Some retailers use scanning technology to make the shopping experience easier for their customers. For instance, Tesco offers their customers a mobile scanner that enables them to “scan as you shop”. Although this piece of technology is only appearing in some of the larger Tesco stores, it has a high perceived usefulness.
Why use self-scanning technology?
- The shopping process is much faster as customers can pay for their groceries at a dedicated “scan as you shop” area of store and they do not have to unload their items.
- It allows shoppers to track their spending as they shop, giving them more control on their grocery shopping experience.
- The “scan as you shop” scanner can make the shopping experience more entertaining for customers shopping with their children.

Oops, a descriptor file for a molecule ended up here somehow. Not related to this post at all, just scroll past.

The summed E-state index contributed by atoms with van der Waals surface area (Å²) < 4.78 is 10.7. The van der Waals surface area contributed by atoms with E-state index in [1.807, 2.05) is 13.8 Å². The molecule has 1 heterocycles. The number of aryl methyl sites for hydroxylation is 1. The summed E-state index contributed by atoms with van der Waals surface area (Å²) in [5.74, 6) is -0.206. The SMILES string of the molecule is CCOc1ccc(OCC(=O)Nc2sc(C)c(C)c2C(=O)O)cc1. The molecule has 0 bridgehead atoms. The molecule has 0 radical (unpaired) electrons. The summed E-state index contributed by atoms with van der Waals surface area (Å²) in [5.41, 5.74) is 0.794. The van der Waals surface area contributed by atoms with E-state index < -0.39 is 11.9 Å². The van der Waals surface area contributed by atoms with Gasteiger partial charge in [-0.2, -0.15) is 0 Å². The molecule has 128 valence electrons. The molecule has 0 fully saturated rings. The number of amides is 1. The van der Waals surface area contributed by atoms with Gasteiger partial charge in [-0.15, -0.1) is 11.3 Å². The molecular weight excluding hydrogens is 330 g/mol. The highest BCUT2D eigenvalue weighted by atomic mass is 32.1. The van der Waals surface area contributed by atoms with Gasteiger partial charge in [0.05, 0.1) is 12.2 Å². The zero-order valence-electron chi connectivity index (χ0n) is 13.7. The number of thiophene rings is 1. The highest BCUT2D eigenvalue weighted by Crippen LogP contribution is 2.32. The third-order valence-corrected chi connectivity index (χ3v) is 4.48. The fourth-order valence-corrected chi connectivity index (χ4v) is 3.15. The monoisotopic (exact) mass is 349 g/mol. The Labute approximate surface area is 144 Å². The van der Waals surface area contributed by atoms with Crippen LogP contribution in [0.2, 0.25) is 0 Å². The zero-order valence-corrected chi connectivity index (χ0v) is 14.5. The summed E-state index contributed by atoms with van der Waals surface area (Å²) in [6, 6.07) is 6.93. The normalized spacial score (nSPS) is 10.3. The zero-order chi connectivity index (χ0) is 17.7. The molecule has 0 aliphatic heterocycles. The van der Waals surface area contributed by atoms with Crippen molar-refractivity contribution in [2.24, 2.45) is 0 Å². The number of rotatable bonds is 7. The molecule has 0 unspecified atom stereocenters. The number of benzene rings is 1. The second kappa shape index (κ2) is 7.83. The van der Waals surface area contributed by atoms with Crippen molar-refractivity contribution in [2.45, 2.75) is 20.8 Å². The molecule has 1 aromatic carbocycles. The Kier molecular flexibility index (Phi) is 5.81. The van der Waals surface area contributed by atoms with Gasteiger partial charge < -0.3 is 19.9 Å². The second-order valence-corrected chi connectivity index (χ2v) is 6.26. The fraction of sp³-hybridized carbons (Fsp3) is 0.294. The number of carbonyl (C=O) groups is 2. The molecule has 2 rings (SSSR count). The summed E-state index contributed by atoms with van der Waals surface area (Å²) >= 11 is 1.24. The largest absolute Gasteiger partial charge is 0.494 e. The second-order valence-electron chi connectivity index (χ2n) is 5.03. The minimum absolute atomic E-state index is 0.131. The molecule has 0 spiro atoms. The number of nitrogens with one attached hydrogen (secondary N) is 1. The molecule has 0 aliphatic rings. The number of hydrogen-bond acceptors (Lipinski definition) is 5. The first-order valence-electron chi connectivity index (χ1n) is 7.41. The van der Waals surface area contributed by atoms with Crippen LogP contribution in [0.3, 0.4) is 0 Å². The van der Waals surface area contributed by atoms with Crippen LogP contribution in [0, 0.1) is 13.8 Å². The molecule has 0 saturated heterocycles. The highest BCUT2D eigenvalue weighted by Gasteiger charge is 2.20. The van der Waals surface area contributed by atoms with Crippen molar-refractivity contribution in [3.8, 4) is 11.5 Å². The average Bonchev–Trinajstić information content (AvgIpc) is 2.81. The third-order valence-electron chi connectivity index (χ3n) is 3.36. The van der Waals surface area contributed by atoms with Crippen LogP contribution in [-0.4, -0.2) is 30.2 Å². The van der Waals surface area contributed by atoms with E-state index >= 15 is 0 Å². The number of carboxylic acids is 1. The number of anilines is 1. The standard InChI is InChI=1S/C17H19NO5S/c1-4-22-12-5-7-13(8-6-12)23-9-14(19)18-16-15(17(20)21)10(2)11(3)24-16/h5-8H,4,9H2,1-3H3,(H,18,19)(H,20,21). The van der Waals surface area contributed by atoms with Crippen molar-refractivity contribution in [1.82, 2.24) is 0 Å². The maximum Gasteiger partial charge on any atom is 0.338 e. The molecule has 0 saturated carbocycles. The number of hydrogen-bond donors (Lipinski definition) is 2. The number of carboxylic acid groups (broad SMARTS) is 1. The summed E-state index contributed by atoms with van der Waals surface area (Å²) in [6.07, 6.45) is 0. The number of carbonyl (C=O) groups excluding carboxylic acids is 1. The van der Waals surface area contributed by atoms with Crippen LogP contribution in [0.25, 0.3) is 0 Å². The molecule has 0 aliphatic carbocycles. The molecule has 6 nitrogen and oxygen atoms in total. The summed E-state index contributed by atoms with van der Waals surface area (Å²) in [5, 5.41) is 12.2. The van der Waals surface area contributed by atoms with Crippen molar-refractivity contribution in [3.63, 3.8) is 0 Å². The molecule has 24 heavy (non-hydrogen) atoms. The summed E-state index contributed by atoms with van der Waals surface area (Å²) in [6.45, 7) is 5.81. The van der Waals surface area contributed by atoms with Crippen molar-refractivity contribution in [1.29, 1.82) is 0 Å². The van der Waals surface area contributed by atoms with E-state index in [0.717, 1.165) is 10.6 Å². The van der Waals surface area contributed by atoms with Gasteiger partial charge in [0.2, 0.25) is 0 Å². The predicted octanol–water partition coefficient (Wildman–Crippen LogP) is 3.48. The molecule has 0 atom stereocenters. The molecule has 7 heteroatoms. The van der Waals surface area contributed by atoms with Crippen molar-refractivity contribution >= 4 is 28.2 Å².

What are the issues with self-scanning technology?
- Although the “scan as you shop” adds value to customers, certain products, such as alcohol, must be scanned by a sales associate because they have security tags.
- This piece of technology is quite expensive, as the hardware will require a high initial investment cost and the software needs to be incorporated with the Enterprise Resources Planning (ERP) and the Point of Sale (POS).
Since the retailer has not included this service in all of its stores, we can assume Tesco is testing the value of this offering. There seems to be great value for customers, especially those with large families, so international big box retailers with large supermarket format stores can benefit for incorporating in their in-store offering. The “scan as you shop” scanner will be as useful for parents who shop with their children as the children friendly trolleys and the “amusement parks” that some retailers offer in their locations.